Diversity and inclusion practices are a part of creating and maintaining a mentally healthy workplace, according to an expert in the area.
Factors such as the way work is designed, the load and demand of work, how much autonomy or flexibility we have over work, the level of support or engagement in the work environment, and how we interact with others and in our work environment all impact mental health and psychological safety at work, said Dr Katrina Norris, psychologist and director of Actuate Health.
“For people from diverse backgrounds, this includes issues of lack of representation, microaggressions, unconscious bias etc. This makes fostering a positive psychosocial safety climate and effectively identifying and managing psychosocial hazards essential to creating inclusive workplaces and vice versa,” said Norris, who recently spoke at an AIHS Women in Safety and Health network (WISH) online event on diversity and inclusion in the workplace.
Norris explained psychosocial safety climate is the shared perceptions and beliefs of the policies, practices and procedures protecting psychological health and wellbeing in the workplace.
“A positive psychosocial safety climate is essentially an environment in which people feel they can speak up candidly with ideas, questions, concerns and even mistakes, and that their input is valued,” she said.
“This is fostered through members of the organisation at all levels (but particularly at the top), walking the walk, in terms of psychological health and wellbeing. What I mean by this, is people actively engaging with input from others and being seen to genuinely act in accordance with the policies and procedures put in place.”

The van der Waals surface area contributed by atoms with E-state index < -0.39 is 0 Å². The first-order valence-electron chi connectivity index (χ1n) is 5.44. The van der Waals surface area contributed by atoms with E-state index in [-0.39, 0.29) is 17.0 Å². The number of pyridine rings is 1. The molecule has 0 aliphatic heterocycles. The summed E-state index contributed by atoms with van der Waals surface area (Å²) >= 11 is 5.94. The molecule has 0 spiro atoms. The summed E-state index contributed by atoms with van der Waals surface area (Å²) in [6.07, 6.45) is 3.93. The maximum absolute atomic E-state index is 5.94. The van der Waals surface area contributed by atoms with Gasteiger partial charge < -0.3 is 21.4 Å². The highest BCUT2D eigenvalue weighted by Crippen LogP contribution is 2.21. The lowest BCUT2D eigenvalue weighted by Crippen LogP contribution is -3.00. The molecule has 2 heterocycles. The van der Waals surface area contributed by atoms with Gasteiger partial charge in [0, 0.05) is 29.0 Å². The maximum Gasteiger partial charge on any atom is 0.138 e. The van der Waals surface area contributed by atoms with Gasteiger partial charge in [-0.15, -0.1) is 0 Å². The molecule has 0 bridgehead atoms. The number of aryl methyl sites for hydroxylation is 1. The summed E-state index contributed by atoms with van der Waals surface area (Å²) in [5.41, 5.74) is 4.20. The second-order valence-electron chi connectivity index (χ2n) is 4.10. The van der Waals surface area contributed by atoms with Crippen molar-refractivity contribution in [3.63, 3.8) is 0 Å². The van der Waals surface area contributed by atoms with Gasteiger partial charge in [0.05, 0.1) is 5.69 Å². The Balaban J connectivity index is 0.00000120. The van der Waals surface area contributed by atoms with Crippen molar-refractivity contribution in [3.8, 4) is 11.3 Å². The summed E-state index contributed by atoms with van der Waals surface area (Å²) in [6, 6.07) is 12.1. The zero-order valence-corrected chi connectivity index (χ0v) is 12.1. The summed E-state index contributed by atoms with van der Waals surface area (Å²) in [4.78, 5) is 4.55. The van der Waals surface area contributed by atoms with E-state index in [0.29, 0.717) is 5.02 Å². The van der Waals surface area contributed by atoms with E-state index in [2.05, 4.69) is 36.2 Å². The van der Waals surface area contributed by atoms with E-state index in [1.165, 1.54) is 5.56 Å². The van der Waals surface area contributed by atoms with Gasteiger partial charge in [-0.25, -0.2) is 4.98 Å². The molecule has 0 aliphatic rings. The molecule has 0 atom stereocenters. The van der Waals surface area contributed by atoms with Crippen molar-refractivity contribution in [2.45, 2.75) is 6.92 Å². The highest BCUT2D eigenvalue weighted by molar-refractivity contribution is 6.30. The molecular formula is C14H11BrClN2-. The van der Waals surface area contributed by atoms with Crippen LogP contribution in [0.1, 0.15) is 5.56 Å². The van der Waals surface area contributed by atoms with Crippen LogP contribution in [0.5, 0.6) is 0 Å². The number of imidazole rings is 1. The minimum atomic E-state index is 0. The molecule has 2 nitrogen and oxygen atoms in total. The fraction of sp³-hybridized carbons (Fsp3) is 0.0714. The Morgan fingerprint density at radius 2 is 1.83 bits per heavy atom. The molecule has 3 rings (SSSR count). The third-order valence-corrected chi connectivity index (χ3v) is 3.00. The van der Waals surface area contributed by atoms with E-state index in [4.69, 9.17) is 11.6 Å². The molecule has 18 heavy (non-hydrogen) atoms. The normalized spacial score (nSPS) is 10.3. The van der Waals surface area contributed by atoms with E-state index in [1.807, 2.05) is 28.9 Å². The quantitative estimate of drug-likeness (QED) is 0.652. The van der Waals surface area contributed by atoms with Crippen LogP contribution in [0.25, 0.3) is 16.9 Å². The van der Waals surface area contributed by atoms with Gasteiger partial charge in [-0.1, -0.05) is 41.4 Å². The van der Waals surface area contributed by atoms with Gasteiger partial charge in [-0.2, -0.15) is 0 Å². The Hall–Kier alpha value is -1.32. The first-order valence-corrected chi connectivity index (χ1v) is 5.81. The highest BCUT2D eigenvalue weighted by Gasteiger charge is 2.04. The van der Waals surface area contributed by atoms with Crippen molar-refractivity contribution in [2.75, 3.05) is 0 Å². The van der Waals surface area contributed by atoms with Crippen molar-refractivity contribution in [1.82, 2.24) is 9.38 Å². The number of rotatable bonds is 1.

With regards to how psychosocial safety links to diversity and inclusion, Norris said inclusive organisations are ones that empower their people to thrive as their whole selves through creating environments that recognise and value diverse perspectives, skills, experiences and abilities.
“Inclusion is more likely to be experienced as real when there is a higher level of psychological safety because people are more likely to feel safe in expressing themselves, and diverse perspectives are more likely to be heard as a result.
“When one feels unsafe, psychologically, in their workplace, then they are less likely to speak up and offer feedback or their perspective,” said Norris, who explained there are a number of important elements in creating a psychologically safe environment:
“What can be difficult for diversity and inclusion and OHS practitioners in linking both disciplines to psychological safety and wellbeing, is how we make wellbeing a part of the dialogue between organisations and workers in a genuine and authentic way,” said Norris. Flexibility and flexible work arrangements are one way to address wellbeing through inclusive practices as she said flexible work arrangements are about optimising employee engagement, satisfaction and productivity through supporting a balance between their working and non-working commitments or interests.
Such arrangements create a dialogue between employers and employees about individual interests, values and needs while creating opportunities for greater workplace participation of those with differing needs (e.g. working parents, workers with study, community, volunteer, sporting, or religious commitments etc, or older workers wishing to maintain a level of employment).
Norris said conversations about flexibility and flexible working arrangements, foster a well-being culture as they demonstrate an organisation’s capacity to understand and support workers having lives outside of work that are important to them and of benefit.